The last few years have seen significant improvements to the health of the school environment. Schools across the country are increasing their efforts to prevent childhood obesity by serving healthier school meals providing more time for physical activity, and helping kids learn about proper nutrition. It’s clear that the new, healthier school meals implemented last year are working and having a positive impact on the health of our next generation.
We recently surveyed states and schools across the country, and the vast majority of schools—80 percent—have already reported that they are meeting the updated meal standards successfully, with some states reporting 100% of schools completely transitioned to the new standards. We expect the remaining schools to “make it official” soon, too. In fact, a study just released by the Kids’ Safe and Healthful Foods Project found that last year 94 percent of U.S. school districts said they were on track to meet the updated nutrition standards for lunches by now.
Our own survey shows that a very small percentage—only 0.15 percent of schools—have cited difficulty complying with the new standards as a reason for leaving the program. While we encourage the very few eligible school districts that have chosen not to participate in the school meals program to take steps to ensure all children will still have access to healthy, affordable meals during the school day, it is clear that the vast majority of schools and parents think that the new meals are working.
Even before the additional resources provided under the new standards were available, many schools were already leading the way in providing healthier options and appropriate portion sizes to kids. Positive stories are rolling in from across the country. I have even heard from a number of schools that adopted the changes early on that participation has actually increased as students and parents became accustomed to the healthier options.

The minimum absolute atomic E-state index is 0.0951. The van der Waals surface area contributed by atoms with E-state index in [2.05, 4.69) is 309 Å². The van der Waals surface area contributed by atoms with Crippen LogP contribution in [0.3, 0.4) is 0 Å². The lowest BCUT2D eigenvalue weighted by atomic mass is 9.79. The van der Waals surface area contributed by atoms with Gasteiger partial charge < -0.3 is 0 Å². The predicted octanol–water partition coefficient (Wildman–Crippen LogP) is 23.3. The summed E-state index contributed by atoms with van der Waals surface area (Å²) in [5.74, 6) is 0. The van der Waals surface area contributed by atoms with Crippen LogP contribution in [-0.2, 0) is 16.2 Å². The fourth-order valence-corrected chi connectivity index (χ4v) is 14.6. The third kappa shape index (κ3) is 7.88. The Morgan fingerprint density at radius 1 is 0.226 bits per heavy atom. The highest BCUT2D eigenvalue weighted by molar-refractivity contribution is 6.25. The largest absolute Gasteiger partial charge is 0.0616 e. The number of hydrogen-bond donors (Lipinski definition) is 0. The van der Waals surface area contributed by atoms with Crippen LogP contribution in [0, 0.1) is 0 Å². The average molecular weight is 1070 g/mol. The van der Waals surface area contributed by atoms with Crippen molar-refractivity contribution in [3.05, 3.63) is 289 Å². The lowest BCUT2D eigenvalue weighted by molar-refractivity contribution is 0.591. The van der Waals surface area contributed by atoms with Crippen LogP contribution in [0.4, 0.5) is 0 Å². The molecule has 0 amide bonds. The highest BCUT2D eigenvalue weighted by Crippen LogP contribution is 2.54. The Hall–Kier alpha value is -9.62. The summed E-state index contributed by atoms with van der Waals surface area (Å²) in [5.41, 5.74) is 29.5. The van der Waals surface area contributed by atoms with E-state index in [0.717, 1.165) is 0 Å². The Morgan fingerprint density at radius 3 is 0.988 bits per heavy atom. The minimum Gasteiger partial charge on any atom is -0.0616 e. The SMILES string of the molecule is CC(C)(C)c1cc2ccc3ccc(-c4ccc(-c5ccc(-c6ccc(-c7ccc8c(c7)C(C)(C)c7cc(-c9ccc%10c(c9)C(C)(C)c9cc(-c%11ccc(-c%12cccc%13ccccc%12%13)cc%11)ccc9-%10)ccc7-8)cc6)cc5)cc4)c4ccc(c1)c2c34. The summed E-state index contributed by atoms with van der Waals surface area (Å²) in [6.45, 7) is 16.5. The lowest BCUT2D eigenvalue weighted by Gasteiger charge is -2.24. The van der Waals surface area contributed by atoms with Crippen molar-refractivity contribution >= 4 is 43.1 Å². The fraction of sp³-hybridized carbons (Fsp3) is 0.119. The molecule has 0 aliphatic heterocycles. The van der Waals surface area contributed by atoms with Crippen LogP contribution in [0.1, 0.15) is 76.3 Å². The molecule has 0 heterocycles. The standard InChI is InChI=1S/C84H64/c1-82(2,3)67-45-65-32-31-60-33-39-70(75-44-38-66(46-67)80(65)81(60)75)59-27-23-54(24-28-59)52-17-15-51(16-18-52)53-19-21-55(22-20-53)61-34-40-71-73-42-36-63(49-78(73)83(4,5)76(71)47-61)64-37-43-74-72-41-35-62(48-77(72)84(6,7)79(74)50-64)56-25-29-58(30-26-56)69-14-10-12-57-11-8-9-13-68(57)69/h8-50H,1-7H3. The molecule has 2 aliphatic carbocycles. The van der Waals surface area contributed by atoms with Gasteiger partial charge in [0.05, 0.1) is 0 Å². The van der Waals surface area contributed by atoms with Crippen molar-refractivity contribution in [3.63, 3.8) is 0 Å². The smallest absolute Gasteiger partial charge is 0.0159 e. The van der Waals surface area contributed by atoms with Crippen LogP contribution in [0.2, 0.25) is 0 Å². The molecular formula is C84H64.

And USDA has just released additional evidence that shows that more than half of public schools in 2005 were already meeting the new standard for fruit (60 percent) and many more were meeting the new daily standard for total vegetables (88 percent). The researchers also found that when kids were offered greater quantities of fruits and vegetables at lunch, they ate more of those healthy foods.
It’s important to remember that some schools weren’t as close to meeting the new standards, and they may need a little more time for their students to fully embrace the new meals. That’s why it’s such a priority for us to continue to provide flexibility and help to schools as they work toward full implementation. Some of our aid to schools includes technical assistance, school equipment assistance grants, and an additional six cents reimbursement for each lunch that meets the new standards.
Better child nutrition through improved school meals is one of the most important investments we can make in America’s future. A recent study in the journal Pediatrics suggests that efforts to establish healthy habits at an early age are working: kids ages 11 to 16 are eating more fruits and vegetables and consuming less sugar, getting more physical activity, and starting their days with a healthy breakfast. At the same time, the Centers for Disease Control (CDC) is reporting that the rate of obesity among low-income children appears to be declining, dropping for the first time in decades in some states. Yet childhood obesity rates still remain higher than we’d like, which we know can significantly impact children’s ability to learn, grow and reach their full potential. It’s clear that a healthier breakfast and lunch at school can make a positive difference in children’s diets and habits—making the efforts of parents, teachers, school nutrition professionals and communities to implement the new standards well worth the effort.
Editor’s Note: This post was updated from a previous version.